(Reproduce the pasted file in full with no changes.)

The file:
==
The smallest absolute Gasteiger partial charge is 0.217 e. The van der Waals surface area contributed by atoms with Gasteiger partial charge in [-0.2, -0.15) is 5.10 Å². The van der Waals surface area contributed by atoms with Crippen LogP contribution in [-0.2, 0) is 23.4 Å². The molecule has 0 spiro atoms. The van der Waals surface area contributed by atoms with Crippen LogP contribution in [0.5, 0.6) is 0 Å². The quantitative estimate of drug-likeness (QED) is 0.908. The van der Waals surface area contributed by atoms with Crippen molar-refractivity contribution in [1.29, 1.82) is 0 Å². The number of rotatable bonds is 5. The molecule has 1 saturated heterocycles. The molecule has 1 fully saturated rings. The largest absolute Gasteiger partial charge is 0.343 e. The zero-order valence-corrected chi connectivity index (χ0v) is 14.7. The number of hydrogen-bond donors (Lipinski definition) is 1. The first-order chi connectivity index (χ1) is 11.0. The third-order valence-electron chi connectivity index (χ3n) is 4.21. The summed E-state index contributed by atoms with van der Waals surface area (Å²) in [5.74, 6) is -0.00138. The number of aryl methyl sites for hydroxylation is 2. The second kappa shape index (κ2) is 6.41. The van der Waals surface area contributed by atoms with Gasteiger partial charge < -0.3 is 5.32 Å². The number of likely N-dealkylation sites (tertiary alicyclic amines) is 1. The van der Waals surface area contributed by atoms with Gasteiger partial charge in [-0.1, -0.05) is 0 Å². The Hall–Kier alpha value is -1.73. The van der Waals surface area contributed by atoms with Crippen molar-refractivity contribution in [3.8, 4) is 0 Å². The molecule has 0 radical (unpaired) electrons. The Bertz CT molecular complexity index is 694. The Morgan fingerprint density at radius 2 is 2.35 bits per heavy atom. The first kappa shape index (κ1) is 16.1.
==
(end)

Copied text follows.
The smallest absolute Gasteiger partial charge is 0.217 e. The van der Waals surface area contributed by atoms with Gasteiger partial charge in [-0.2, -0.15) is 5.10 Å². The van der Waals surface area contributed by atoms with Crippen LogP contribution in [-0.2, 0) is 23.4 Å². The molecule has 0 spiro atoms. The van der Waals surface area contributed by atoms with Crippen LogP contribution in [0.5, 0.6) is 0 Å². The quantitative estimate of drug-likeness (QED) is 0.908. The van der Waals surface area contributed by atoms with Crippen molar-refractivity contribution in [1.29, 1.82) is 0 Å². The number of rotatable bonds is 5. The molecule has 1 saturated heterocycles. The molecule has 1 fully saturated rings. The largest absolute Gasteiger partial charge is 0.343 e. The zero-order valence-corrected chi connectivity index (χ0v) is 14.7. The number of hydrogen-bond donors (Lipinski definition) is 1. The first-order chi connectivity index (χ1) is 11.0. The third-order valence-electron chi connectivity index (χ3n) is 4.21. The summed E-state index contributed by atoms with van der Waals surface area (Å²) in [5.74, 6) is -0.00138. The number of aryl methyl sites for hydroxylation is 2. The second kappa shape index (κ2) is 6.41. The van der Waals surface area contributed by atoms with Gasteiger partial charge < -0.3 is 5.32 Å². The number of likely N-dealkylation sites (tertiary alicyclic amines) is 1. The van der Waals surface area contributed by atoms with Gasteiger partial charge in [-0.1, -0.05) is 0 Å². The Hall–Kier alpha value is -1.73. The van der Waals surface area contributed by atoms with Crippen molar-refractivity contribution in [3.8, 4) is 0 Å². The molecule has 0 radical (unpaired) electrons. The Bertz CT molecular complexity index is 694. The Morgan fingerprint density at radius 2 is 2.35 bits per heavy atom. The first kappa shape index (κ1) is 16.1.